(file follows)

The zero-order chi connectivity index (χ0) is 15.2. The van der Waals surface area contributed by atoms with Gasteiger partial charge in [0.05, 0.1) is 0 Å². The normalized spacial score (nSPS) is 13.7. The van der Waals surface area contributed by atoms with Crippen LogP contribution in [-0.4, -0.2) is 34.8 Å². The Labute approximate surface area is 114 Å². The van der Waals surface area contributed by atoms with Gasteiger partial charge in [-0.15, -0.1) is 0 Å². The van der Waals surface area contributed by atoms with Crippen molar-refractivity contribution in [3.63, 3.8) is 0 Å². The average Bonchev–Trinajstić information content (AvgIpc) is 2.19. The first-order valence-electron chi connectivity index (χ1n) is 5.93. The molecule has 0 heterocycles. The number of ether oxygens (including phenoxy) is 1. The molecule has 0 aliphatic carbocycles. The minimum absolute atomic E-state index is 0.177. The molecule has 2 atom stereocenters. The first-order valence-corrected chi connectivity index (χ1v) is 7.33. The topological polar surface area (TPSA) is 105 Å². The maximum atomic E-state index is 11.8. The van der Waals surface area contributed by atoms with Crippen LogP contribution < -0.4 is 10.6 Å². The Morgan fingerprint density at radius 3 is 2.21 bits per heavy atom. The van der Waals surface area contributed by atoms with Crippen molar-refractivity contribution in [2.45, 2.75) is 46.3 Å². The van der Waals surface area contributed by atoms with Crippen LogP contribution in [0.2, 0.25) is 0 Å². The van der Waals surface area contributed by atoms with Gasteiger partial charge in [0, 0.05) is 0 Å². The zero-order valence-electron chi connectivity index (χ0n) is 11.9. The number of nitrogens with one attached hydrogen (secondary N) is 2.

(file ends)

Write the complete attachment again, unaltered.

The zero-order chi connectivity index (χ0) is 15.2. The van der Waals surface area contributed by atoms with Gasteiger partial charge in [0.05, 0.1) is 0 Å². The normalized spacial score (nSPS) is 13.7. The van der Waals surface area contributed by atoms with Crippen LogP contribution in [-0.4, -0.2) is 34.8 Å². The Labute approximate surface area is 114 Å². The van der Waals surface area contributed by atoms with Gasteiger partial charge in [-0.15, -0.1) is 0 Å². The van der Waals surface area contributed by atoms with Crippen molar-refractivity contribution in [3.63, 3.8) is 0 Å². The average Bonchev–Trinajstić information content (AvgIpc) is 2.19. The first-order valence-electron chi connectivity index (χ1n) is 5.93. The molecule has 0 heterocycles. The number of ether oxygens (including phenoxy) is 1. The molecule has 0 aliphatic carbocycles. The minimum absolute atomic E-state index is 0.177. The molecule has 2 atom stereocenters. The first-order valence-corrected chi connectivity index (χ1v) is 7.33. The topological polar surface area (TPSA) is 105 Å². The maximum atomic E-state index is 11.8. The van der Waals surface area contributed by atoms with Crippen LogP contribution < -0.4 is 10.6 Å². The Morgan fingerprint density at radius 3 is 2.21 bits per heavy atom. The van der Waals surface area contributed by atoms with Crippen molar-refractivity contribution in [2.45, 2.75) is 46.3 Å². The van der Waals surface area contributed by atoms with Crippen LogP contribution in [0.2, 0.25) is 0 Å². The van der Waals surface area contributed by atoms with Gasteiger partial charge in [0, 0.05) is 0 Å². The zero-order valence-electron chi connectivity index (χ0n) is 11.9. The number of nitrogens with one attached hydrogen (secondary N) is 2.